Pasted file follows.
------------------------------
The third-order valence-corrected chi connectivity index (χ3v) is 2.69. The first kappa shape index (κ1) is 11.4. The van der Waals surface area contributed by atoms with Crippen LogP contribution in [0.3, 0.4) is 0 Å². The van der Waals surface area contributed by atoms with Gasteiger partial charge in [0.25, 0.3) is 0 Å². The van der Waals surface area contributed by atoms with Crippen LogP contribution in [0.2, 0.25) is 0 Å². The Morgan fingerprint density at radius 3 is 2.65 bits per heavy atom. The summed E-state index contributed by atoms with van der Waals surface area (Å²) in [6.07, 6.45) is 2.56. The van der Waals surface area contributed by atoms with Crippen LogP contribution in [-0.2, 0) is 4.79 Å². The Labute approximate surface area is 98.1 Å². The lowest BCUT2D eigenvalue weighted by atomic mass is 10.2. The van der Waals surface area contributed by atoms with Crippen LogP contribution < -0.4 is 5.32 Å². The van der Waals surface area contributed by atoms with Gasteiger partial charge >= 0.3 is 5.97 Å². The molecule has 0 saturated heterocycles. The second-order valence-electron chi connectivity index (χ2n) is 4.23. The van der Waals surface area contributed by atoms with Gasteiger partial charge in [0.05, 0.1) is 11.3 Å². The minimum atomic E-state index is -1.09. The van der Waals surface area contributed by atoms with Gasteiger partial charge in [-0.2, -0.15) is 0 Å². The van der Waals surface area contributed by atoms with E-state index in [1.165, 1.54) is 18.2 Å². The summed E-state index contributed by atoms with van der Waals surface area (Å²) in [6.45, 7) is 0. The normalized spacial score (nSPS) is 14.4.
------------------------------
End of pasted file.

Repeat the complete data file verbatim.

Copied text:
The third-order valence-corrected chi connectivity index (χ3v) is 2.69. The first kappa shape index (κ1) is 11.4. The van der Waals surface area contributed by atoms with Crippen LogP contribution in [0.3, 0.4) is 0 Å². The van der Waals surface area contributed by atoms with Gasteiger partial charge in [0.25, 0.3) is 0 Å². The van der Waals surface area contributed by atoms with Crippen LogP contribution in [0.2, 0.25) is 0 Å². The Morgan fingerprint density at radius 3 is 2.65 bits per heavy atom. The summed E-state index contributed by atoms with van der Waals surface area (Å²) in [6.07, 6.45) is 2.56. The van der Waals surface area contributed by atoms with Crippen LogP contribution in [-0.2, 0) is 4.79 Å². The Labute approximate surface area is 98.1 Å². The lowest BCUT2D eigenvalue weighted by atomic mass is 10.2. The van der Waals surface area contributed by atoms with Crippen LogP contribution < -0.4 is 5.32 Å². The van der Waals surface area contributed by atoms with Gasteiger partial charge >= 0.3 is 5.97 Å². The molecule has 0 saturated heterocycles. The second-order valence-electron chi connectivity index (χ2n) is 4.23. The van der Waals surface area contributed by atoms with Gasteiger partial charge in [0.05, 0.1) is 11.3 Å². The minimum atomic E-state index is -1.09. The van der Waals surface area contributed by atoms with Gasteiger partial charge in [-0.2, -0.15) is 0 Å². The van der Waals surface area contributed by atoms with E-state index in [1.165, 1.54) is 18.2 Å². The summed E-state index contributed by atoms with van der Waals surface area (Å²) in [6.45, 7) is 0. The normalized spacial score (nSPS) is 14.4.